What is Non-GMO Dog Food?
Labels on food are growing in number, and the pet food industry is no exception. From nutrition labels to those regarding ingredient sourcing, taking time to parse through them can help you understand where your dog food comes from and how it is made. One you may or may not be familiar with identifies products as being non-GMO.
GMO is an acronym that stands for genetically modified organisms and usually refers to crops, although any living organism can be subject to genetic editing, including animals. GMOs were popularized in the United States in the mid-1990's and are now banned in many other countries, especially those in Europe.
You may be surprised to learn that these are present in much of the food you purchase for yourself and your pet. Some of the most common genetically modified food products include corn, soy, and canola. Over 85% of these products grown in the United States are genetically modified. Oils from these plants are also used in many other products or for cooking.
This remains a hotly debated topic, as their use and consumption have grown immensely in recent years. Consumers are worried about potential health and nutrition effects, and pet parents are no exception. Other concerns range from environmental impact to claims over GMO ownership. Understanding how genetically modified organisms are produced, grown, and sold allows pet parents a fuller picture of what does and does not go into the making of their pet’s food.
How Are Genetically Modified Organisms Made?
Genetically modified organisms are a form of scientific intervention in the production and growth of a living entity. DNA from one species is transferred into another in order to introduce or enhance a specific genetic trait, resulting in an organism that does not exist in nature. Scientists first choose a trait they deem beneficial for product growth or sales, isolate the trait, insert it into the desired organism, and grow the resulting product.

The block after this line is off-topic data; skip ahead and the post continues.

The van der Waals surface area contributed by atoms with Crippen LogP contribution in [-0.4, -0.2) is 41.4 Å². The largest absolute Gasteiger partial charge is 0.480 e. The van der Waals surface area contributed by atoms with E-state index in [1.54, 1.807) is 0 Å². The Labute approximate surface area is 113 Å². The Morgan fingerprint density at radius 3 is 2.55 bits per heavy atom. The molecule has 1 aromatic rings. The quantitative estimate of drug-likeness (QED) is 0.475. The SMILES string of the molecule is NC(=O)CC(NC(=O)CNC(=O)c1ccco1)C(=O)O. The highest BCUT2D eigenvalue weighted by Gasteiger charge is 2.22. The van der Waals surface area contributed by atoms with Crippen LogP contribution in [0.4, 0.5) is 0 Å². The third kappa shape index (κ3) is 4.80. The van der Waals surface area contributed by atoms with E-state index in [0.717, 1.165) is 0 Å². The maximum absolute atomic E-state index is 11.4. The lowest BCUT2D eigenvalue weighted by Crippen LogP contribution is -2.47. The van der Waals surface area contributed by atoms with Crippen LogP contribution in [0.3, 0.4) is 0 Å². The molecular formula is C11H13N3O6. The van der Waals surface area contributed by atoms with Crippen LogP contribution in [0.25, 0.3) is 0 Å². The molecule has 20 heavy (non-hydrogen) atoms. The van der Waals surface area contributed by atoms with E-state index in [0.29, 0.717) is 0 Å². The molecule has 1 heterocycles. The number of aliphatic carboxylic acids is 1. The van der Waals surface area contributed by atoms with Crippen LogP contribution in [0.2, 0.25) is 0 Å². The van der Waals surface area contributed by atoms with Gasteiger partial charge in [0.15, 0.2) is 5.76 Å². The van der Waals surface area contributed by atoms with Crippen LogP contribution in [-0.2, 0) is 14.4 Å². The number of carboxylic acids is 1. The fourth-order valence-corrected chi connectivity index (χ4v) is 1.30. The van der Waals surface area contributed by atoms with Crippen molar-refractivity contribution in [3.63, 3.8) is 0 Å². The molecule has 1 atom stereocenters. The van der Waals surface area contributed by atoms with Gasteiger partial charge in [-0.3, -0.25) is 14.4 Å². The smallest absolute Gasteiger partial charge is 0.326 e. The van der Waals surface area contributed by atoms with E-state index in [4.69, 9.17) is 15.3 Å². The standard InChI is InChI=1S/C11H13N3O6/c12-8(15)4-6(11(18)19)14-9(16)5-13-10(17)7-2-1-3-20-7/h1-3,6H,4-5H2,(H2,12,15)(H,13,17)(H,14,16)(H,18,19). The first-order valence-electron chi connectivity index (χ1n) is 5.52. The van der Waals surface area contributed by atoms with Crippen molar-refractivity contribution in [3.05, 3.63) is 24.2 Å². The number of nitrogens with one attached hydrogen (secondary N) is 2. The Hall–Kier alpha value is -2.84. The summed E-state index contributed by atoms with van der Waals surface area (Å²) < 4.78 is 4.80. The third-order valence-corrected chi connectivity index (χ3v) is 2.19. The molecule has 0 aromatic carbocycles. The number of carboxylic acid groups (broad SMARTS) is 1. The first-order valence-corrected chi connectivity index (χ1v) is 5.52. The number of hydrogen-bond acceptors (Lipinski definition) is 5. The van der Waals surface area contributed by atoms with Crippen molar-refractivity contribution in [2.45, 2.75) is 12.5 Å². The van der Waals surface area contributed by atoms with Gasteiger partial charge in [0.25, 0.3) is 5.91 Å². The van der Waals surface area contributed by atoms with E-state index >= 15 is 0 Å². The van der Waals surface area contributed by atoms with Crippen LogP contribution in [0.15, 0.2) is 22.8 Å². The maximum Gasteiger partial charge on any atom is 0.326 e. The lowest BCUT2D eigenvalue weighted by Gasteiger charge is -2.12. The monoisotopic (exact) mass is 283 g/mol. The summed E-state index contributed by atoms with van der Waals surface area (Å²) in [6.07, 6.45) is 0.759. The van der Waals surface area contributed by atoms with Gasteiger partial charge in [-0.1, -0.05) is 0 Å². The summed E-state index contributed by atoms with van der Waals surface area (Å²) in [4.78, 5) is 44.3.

Selective breeding was once the primary approach for scientists hoping to alter crops. Technology has evolved to allow for methods as advanced as directly editing an organism’s genome. This is what differentiates a genetically modified organism from other plants or animals that may not be found in nature. GMOs involve genomic editing rather than selective breeding or other supplementation.
Why Genetically Modify an Organism?
GMOs are evolved to yield a greater profit for the seller and are genetically manipulated for a variety of reasons, from repelling insects to a higher tolerance to herbicide.
Corn, soybeans, and canola, some of the most commonly genetically modified products in our diets, are edited to be herbicide resistant. Other, less prevalent crops, such as squash and plums, are modified for virus resistance, making them easier and less costly to grow.
Crops edited for herbicide and insect resistance are the most common, and their numbers have grown astronomically since genetically modified organisms were first introduced to market.